The mysqld_pid_fslatency.d script did show a separate distribution for reads and writes; this is also possible in Cloud Analytics, which can measure details as an extra dimension.
The dataset can include another attribute to breakdown the data, which in the example above was the file system type. This is like having a 4th dimension in the dataset – potentially very useful, but tricky to visualize. We’ve used different color hues for the elements in that dimension, which can be selected by clicking the list on the left:
This shows writes in blue and fsyncs in green. These were also shown in isolation from the other operation types to focus on their details, and the y-axis has been zoomed to show finer details: latency from 0 to 0.4 ms.
This heat map also shows that that the distribution has detail across the latency axis: the fsyncs mostly grouped into two bands, and the writes were usually grouped into one lower latency band, but sometimes split into two. This split happened twice, for about 10 to 20 seconds each time, appearing as blue “arches”. The higher band of latency is only about 100 microseconds slower – so it’s interesting, but probably isn’t an issue.
The x-axis, time, reveals patterns when the write latency changes second-by-second: seen above by the blue “arches”. These would be difficult to spot at the command line; I could adjust the mysqld_pid_latency.d script to output the distribution every second – but I would need to read hundreds of pages of text-based distributions to comprehend the pattern seen in the above heat map.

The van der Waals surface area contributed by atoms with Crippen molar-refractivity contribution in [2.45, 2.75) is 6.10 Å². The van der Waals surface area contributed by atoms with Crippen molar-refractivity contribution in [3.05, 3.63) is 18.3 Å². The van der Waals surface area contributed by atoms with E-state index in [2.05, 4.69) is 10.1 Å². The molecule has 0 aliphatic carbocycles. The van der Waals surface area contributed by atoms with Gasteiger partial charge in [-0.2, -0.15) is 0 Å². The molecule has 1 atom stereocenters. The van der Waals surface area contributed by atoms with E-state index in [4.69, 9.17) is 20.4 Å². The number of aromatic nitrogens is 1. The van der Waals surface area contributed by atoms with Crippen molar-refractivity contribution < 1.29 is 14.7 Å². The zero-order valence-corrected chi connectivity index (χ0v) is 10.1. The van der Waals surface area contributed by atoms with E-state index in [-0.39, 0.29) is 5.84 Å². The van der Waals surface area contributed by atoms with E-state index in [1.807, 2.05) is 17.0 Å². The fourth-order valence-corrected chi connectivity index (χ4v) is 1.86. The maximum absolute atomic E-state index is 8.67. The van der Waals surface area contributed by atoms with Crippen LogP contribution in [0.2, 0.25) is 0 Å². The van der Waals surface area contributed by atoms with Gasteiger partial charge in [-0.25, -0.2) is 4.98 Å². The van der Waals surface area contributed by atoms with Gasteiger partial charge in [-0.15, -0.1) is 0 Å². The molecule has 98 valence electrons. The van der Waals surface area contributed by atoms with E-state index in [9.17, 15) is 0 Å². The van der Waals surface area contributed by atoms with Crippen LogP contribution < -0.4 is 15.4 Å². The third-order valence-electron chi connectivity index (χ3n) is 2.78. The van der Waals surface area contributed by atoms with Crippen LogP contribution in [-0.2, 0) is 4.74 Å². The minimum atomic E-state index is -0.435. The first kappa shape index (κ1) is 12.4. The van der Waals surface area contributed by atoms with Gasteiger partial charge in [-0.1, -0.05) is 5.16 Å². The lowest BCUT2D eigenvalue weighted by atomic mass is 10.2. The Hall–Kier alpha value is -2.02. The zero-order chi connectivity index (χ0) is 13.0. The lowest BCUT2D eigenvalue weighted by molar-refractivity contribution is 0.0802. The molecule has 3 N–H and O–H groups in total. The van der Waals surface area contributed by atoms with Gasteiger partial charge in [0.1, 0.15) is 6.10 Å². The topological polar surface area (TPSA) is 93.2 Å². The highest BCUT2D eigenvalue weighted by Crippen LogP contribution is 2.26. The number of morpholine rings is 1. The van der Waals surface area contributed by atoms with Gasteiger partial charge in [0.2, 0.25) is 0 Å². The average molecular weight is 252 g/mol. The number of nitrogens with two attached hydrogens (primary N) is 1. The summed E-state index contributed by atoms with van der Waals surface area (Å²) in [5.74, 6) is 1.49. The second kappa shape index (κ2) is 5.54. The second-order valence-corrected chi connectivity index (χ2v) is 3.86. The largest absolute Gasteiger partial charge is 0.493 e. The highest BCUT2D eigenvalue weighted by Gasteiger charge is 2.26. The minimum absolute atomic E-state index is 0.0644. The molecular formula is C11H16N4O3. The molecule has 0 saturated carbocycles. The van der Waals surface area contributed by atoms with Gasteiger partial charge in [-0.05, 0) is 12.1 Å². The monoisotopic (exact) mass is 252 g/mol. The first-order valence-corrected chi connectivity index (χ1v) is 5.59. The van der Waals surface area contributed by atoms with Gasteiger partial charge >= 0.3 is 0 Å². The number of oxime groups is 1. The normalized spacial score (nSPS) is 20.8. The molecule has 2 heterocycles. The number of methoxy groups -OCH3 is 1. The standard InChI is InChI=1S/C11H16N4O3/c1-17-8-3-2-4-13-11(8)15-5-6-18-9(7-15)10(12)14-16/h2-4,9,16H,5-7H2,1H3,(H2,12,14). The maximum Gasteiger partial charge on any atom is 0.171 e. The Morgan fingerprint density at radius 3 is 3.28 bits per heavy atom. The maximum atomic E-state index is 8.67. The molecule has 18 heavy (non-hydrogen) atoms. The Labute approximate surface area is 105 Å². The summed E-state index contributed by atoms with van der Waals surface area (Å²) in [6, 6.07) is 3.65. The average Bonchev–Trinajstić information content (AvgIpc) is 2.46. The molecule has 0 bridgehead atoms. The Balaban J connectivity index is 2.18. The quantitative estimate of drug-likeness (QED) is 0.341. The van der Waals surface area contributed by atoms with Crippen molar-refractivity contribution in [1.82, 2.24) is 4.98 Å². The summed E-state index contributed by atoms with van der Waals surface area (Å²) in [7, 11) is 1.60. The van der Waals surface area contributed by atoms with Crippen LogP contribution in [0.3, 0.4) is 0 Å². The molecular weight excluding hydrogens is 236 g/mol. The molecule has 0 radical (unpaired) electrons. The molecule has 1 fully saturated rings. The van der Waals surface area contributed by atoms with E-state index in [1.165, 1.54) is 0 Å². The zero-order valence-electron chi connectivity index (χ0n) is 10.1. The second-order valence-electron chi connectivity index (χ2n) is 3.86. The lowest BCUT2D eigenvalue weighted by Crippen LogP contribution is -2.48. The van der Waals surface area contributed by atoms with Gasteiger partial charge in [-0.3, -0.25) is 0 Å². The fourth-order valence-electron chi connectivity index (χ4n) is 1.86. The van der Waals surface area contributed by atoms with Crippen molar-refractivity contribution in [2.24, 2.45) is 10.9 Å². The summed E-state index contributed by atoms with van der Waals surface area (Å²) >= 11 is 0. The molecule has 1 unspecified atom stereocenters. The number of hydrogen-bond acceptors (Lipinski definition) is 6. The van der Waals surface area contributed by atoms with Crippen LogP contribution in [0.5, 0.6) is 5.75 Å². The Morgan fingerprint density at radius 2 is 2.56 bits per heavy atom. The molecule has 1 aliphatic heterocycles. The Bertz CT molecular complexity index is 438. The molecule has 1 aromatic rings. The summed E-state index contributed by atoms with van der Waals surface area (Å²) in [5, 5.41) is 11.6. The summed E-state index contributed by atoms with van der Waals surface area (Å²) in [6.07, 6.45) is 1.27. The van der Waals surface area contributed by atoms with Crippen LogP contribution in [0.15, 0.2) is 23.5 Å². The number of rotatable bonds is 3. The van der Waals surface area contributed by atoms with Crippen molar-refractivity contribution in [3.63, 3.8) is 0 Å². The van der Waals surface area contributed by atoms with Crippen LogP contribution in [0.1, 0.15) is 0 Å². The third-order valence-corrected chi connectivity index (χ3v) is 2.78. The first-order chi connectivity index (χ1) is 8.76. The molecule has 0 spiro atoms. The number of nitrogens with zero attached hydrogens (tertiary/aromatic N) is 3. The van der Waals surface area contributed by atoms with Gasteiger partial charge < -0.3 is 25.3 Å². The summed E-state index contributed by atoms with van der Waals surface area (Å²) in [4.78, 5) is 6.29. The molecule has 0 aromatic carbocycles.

This behavior was something I just discovered (I happen to be benchmarking MySQL for a different reason), and can’t offer a explanation for this yet with certainty. Now that I know this behavior exists and the latency cost, I can decide if it is worth investigating further (with DTrace), or if there are larger latency issues to work on instead.
Here is another time-based pattern to consider, this time it’s not MySQL:
It’s iozone’s auto mode.
iozone is performing numerous write and read tests, stepping up the file size and the record size of the I/O. The resulting I/O latency can be seen to creep up as the record size is increased for the runs, and reset again for the next run.
The screenshots I’ve used showed file system latency by file system, and by operation type. Here is the current list of possible breakdowns:
Since this is tracing at the VFS level, it still has application context allowing the application name and arguments to be examined.
So far this is just showing I/O latency at the VFS level. If you’ve read my previous posts in this series, you’ll know that this solves many problems but not all problems. It is especially good at identifying outliers, and for illustrating the full distribution, not just the average. However, having application (eg, MySQL) context lets us take it a step further, expressing file system latency as a portion of the application request time. This was demonstrated by the mysqld_pid_fslatency_slowlog.d script in part 3, which provides a metric that can measure and prove that file system latency was hurting the application’s workload, and exactly by how much.
Cloud Analytics can do (and will do) a lot more than just file system latency. See Dave Pacheco’s blog (who is the lead engineer) for future posts. We’ll also both be giving a talk at OSCONdata 2011 about it titled Design and Implementation of a Real-Time Cloud Analytics Platform.